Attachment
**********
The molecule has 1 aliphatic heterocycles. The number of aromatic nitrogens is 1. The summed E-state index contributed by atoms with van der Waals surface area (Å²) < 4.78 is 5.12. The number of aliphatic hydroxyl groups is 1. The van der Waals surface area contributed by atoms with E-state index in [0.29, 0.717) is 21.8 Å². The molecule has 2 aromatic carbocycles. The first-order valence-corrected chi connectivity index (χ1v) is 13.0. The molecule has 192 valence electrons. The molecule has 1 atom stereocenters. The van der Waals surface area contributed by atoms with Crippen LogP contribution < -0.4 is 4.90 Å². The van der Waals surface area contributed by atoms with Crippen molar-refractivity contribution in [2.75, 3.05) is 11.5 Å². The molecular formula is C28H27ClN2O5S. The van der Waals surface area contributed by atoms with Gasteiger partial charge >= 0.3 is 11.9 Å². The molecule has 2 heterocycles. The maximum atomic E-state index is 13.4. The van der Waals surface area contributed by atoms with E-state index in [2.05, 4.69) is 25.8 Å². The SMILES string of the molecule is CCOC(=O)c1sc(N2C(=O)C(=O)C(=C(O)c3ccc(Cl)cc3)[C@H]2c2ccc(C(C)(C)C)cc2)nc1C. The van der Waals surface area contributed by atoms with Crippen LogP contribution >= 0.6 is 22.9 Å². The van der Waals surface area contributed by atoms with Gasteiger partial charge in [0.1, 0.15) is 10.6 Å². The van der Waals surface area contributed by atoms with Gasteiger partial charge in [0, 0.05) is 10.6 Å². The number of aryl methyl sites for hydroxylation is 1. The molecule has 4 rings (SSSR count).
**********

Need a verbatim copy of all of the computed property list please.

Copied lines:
The molecule has 1 aliphatic heterocycles. The number of aromatic nitrogens is 1. The summed E-state index contributed by atoms with van der Waals surface area (Å²) < 4.78 is 5.12. The number of aliphatic hydroxyl groups is 1. The van der Waals surface area contributed by atoms with E-state index in [0.29, 0.717) is 21.8 Å². The molecule has 2 aromatic carbocycles. The first-order valence-corrected chi connectivity index (χ1v) is 13.0. The molecule has 192 valence electrons. The molecule has 1 atom stereocenters. The van der Waals surface area contributed by atoms with Crippen LogP contribution < -0.4 is 4.90 Å². The van der Waals surface area contributed by atoms with Crippen molar-refractivity contribution in [2.75, 3.05) is 11.5 Å². The molecular formula is C28H27ClN2O5S. The van der Waals surface area contributed by atoms with Gasteiger partial charge >= 0.3 is 11.9 Å². The molecule has 2 heterocycles. The maximum atomic E-state index is 13.4. The van der Waals surface area contributed by atoms with E-state index in [2.05, 4.69) is 25.8 Å². The SMILES string of the molecule is CCOC(=O)c1sc(N2C(=O)C(=O)C(=C(O)c3ccc(Cl)cc3)[C@H]2c2ccc(C(C)(C)C)cc2)nc1C. The van der Waals surface area contributed by atoms with Crippen LogP contribution >= 0.6 is 22.9 Å². The van der Waals surface area contributed by atoms with Gasteiger partial charge in [0.1, 0.15) is 10.6 Å². The van der Waals surface area contributed by atoms with Gasteiger partial charge in [0, 0.05) is 10.6 Å². The number of aryl methyl sites for hydroxylation is 1. The molecule has 4 rings (SSSR count).